UGA Ph.D. candidate Laura Jen Shaffer has been awarded a Fulbright research scholarship to Mozambique for the 2006-2007 academic year. She will begin her dissertation research in ecological and environmental anthropology in January.
The Fulbright scholarship, sponsored by the U.S. Department of State, includes airfare and living expenses while studying abroad. Touted as the world’s leading international exchange program for scholars, students and teachers, the Fulbright will allow more than 1,200 participants to travel overseas this year.
Shaffer, a doctoral student in the anthropology department, will be investigating how the wild plant consumption of the Ronga, a group that has occupied the coastal savannah of southern Mozambique for at least 500 years, will impact the area’s future. This region also boasts one of the most biodiverse collections of temperate forest trees in the world.
“I feel really honored to receive a Fulbright,” said Shaffer. “I hope that my work in Mozambique will help both the government and the people in the communities to develop a conservation management plan that accommodates both local people and wildlife. I also hope that my work will contribute to a greater understanding of the role of humans in African savannah ecosystems.”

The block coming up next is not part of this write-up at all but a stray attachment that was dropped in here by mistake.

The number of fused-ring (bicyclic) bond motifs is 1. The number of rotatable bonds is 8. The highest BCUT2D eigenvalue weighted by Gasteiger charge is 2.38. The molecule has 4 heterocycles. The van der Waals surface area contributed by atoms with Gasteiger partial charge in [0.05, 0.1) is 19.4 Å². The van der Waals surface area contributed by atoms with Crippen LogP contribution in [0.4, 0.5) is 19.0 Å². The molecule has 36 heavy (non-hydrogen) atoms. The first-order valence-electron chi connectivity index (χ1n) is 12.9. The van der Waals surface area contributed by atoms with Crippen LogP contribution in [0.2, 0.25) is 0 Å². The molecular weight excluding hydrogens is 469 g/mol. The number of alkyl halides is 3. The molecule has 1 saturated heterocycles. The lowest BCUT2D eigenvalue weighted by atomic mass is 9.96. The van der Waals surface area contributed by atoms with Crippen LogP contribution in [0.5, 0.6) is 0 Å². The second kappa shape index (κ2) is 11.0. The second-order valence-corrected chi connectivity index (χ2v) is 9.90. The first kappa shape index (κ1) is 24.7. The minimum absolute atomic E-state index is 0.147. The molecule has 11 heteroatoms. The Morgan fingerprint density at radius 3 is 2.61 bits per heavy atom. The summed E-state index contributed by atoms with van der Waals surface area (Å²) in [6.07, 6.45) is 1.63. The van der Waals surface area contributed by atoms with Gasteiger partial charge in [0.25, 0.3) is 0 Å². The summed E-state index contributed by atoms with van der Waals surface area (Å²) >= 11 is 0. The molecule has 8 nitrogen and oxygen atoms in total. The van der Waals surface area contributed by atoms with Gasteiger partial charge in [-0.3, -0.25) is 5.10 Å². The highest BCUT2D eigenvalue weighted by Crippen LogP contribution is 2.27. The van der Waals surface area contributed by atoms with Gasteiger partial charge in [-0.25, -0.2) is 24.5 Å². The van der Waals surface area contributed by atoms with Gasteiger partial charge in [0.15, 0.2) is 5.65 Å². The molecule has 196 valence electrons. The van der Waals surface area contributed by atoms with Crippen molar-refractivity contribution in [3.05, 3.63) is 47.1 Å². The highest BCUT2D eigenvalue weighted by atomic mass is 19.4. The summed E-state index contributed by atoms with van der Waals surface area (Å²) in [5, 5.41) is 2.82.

Preparation for this project included a 10-week National Science Foundation-funded ethnographic study Shaffer completed at Mozambique’s Maputo Elephant Reserve in summer 2004. With the Melissa Hague Field Study Award, she traveled to Portugal in 2005 to gather additional information about the people and the region from the colonial archives and participated in an intensive language program for Portuguese, the official language of Mozambique.
“Jen had a terrific application in large measure because she worked closely with her anthropology professors, Pete Brosius and Ted Gragson,” said Steve Elliott-Gower, UGA’s Fulbright Program adviser.
“With their very strong letters of recommendations, I am not surprised that the Fulbright national screening committee was impressed with Jen’s credentials.”
Shaffer noted that her prior experience teaching environmental science and biology in a Texas high school and carrying out a public education campaign for water and energy conservation in American Samoa helped shape her future career as an ecological anthropologist and educator.